serving that consistent cup of coffee to their customers ..."We did it all
for you ... our beloved customer."  Instead, you get that quote in the
It just bothers me that truth seems to take a backseat when it doesn't have
On 11/21/06, Aaron  wrote:

6) From: Derek Bradford
On 11/22/06, stereoplegic  wrote:
Which country would that be?
-- http://www.novernae.comHome of the Wandering Sloth

7) From: Eddie Dove
Well written.
On 11/21/06, stereoplegic  wrote:

8) From: an iconoclast
On 11/21/06, Cameron Forde  wrote:
They mention Ron Kyle's RKdrums.com, too. He will be my roasting
equipment purveyor soon as I can't keep up this 12-14 lbs a week with
HG/DB/BBQ side burner.  I believe I'll need these wrists later in
I loved the analogy of growing one's own tomatoes to roasting one's
own beans. That's it exactly!  It's funny, I was talking to my
son-in-law about having too much work to do.  He offered to roast for
me, but I told him it's my down time where no one bothers me and my
thoughts get to wander.  It used to be the same when I had a huge
vegetable garden in town. My kids left me alone lest I put them to
work. Both are functional Zen activities. Though "functional" and
"Zen" might be polar opposites, they meet my needs. Then again, I
rationalize very well.
Take care,

9) From: Claus Thøgersen
Well 400000 pounds and currently I have maybe only 10 pounds left. Even with 
my new order I will have less  than 50 pounds in the stash, that is too 
little I will have to order some more soon!!
Claus Thøgersen
----- Oprindelig meddelelse ----- 
Fra: "an iconoclast" 
Sendt: 22. november 2006 08:19
Emne: Re: +Sweetmarias in Businessweek article

10) From: Aaron
Im not blaming free enterprise for anything, but simply saying thats the 
way it works and that is what it is and that is what made us what we are 
some folks are honest, some are not, but overall, their main goal is to 
make money, preferrably a profit either way..  I am sure tom and maria 
make a nice profit off selling us coffee... if they didn't, that's their 
ahh pt barnum.....

11) From: Aaron
Eddie, that is true BUT people don't want to hear the truth more than 
not.  They want what's convenient for them, they want to be able to vote 
on the truth, or take a popularity poll on what version of the truth 
they will accept, if you give them something they have to think on you 
will drive them away.
Not to mention, commercials cost money, and most people try their best 
to ignore them anyways, so why throw something with a bunch of numbers 
up there, people will say oh @#$%$% this Q#$% and turn it off never to 
listen again if they had a chance.  Which means SB spent all that cash 
for a commercial that probably had the opposite effect.
SB puts something up that's quick, simple  and is easy to remember.  So 
they omit a few facts, or streeetch this or that somewhere. 
Fortunately you, and some others are smart enough to see through this 
ruse and don't fall for it.  The rest, well that's how SB makes their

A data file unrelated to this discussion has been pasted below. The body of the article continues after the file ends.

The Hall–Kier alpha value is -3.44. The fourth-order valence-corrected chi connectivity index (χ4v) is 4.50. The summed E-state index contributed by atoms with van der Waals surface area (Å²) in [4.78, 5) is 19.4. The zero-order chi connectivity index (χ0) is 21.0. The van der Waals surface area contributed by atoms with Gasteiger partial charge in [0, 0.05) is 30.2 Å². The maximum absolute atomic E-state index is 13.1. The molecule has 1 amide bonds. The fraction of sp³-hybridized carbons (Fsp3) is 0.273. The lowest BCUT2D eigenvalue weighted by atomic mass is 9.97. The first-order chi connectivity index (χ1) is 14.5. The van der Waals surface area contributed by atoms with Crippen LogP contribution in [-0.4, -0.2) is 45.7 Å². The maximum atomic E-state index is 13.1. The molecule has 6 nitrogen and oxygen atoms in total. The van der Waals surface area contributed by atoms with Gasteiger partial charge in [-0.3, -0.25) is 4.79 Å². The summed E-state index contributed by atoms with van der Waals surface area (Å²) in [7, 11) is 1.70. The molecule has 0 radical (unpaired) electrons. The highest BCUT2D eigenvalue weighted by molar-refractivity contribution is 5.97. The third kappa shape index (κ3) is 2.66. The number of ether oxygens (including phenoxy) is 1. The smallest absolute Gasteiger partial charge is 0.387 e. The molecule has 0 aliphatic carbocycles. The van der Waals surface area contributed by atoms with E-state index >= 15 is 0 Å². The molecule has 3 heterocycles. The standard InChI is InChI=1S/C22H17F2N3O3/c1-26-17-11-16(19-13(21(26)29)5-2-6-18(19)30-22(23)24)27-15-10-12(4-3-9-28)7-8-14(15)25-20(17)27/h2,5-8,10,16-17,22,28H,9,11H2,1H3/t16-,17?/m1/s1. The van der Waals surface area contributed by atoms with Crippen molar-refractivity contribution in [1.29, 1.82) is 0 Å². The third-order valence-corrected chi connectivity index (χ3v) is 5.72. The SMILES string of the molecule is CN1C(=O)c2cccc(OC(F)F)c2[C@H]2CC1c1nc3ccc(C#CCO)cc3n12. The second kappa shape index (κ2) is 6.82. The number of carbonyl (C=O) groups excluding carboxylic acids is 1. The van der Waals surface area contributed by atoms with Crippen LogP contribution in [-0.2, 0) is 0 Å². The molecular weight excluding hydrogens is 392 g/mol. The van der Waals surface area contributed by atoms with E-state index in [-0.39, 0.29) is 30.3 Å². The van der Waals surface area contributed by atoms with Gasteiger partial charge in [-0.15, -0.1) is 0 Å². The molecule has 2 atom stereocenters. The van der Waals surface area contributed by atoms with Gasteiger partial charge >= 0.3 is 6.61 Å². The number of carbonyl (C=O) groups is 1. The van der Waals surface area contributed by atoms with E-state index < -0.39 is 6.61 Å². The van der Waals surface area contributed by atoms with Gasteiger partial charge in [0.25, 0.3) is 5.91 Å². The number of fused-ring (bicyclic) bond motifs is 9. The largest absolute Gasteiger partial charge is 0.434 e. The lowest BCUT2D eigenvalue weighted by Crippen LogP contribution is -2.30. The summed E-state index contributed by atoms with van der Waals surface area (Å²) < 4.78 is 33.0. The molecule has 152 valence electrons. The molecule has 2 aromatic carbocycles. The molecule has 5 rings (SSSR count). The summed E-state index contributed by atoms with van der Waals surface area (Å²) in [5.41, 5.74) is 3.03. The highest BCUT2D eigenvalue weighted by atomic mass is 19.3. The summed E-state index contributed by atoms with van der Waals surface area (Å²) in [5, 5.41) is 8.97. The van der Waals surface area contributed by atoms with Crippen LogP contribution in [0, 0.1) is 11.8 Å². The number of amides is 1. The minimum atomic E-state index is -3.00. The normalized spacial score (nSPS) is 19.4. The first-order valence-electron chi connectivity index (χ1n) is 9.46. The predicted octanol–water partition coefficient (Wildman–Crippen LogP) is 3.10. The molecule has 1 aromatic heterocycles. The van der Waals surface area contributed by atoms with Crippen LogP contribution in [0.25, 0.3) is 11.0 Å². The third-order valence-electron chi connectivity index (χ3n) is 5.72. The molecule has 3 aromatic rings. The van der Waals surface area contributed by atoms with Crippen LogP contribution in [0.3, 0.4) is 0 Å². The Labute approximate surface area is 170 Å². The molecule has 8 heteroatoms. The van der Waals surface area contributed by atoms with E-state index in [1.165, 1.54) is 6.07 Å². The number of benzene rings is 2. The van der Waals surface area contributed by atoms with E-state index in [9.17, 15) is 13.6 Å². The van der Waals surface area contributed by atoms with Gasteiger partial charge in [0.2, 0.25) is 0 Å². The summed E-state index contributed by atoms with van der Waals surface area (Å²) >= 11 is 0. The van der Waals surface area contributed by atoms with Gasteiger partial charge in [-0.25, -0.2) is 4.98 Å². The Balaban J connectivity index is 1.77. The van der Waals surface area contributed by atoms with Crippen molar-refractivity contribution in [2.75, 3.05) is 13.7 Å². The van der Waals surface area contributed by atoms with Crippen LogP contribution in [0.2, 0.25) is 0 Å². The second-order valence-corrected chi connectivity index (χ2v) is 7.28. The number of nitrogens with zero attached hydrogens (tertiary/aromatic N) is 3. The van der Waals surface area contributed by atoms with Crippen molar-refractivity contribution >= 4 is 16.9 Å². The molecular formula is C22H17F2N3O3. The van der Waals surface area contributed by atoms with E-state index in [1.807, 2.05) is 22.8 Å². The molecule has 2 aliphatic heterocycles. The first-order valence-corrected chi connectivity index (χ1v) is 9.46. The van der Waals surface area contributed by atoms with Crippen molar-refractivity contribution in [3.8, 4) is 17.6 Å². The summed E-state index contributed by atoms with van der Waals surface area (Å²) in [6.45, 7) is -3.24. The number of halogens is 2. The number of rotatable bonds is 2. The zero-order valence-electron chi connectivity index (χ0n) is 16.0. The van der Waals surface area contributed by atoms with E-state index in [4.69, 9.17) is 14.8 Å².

money, selling coffee to whoever is willing to believe their spin and 
keep buying it at 5 bucks a glass or however much a latte prima donna in 
the pretentua sized glass. costs.
Burger King, eat flame broiled, not that griddle fried garbage,  Wendy's 
Hot and JUICY,not dried out like the others...Were 100 percent beef, 
well yes, but hoof and bone that came from a cow technically could 
classify as 'beef'  it goes on and on and on.  Nothing unique about SB's 
advertising methods.
Speaking of,I think im gonna go get a slaughtered and sliced thinly and 
buried in salt pig slab thrown on top of a chicken embryo with a slice 
of  curdled milk sandwich. made from chemically processed wheat products.
That's the truth, but Egg McMuffin sounds a bit nicer don't it?

12) From: Derek Bradford
Every once in a while, I completely agree with you.  Well said.  I
enjoyed the Egg McMuffin bit.
On 11/22/06, Aaron  wrote:
-- http://www.novernae.comHome of the Wandering Sloth

13) From: Michael Guterman
This is a multi-part message in MIME format.
Aaron wrote:
Well, I guess I have to jump into this.  Count my Acura as one of those 
yuppie boxes.  I just turned 58 this weekend.  Do I still get to be a 
yuppie?  I can only speak for Starbucks here in Orange, CT.  If I want 
good coffee I do it at home.  If I am lazy there is the Solis M5K,  if I 
feel exacting there is the PIDed Isomac Amica teamed up with the Mazer 
Mini.  Or, the French Press, or the Bodum vac pot, or the Ibrik, or...  
All coffee roasted in the Hottop and supplied by our host and hostess.  
If I want to sit in a clean store with clean bathrooms and chat with 
some friends for a couple of hours I go to Starbucks.  I don't drink 
milk drinks or espresso there, just black coffee.  Large cup for $1.80 
with 50 cent refills.  Bright friendly staff.  Fireplace.  Music.  No 
rush.  Nice experience.
Speaking of our host and hostess, this is from PNG II. 

14) From: Brett Mason
I don't feel I need to jump in here at all...  So, just a simple GOOD
coffee brewing in the Kwik Drip - and the Pacific quietly spreading out in
front of me as I sip...
On 11/22/06, Michael Guterman  wrote: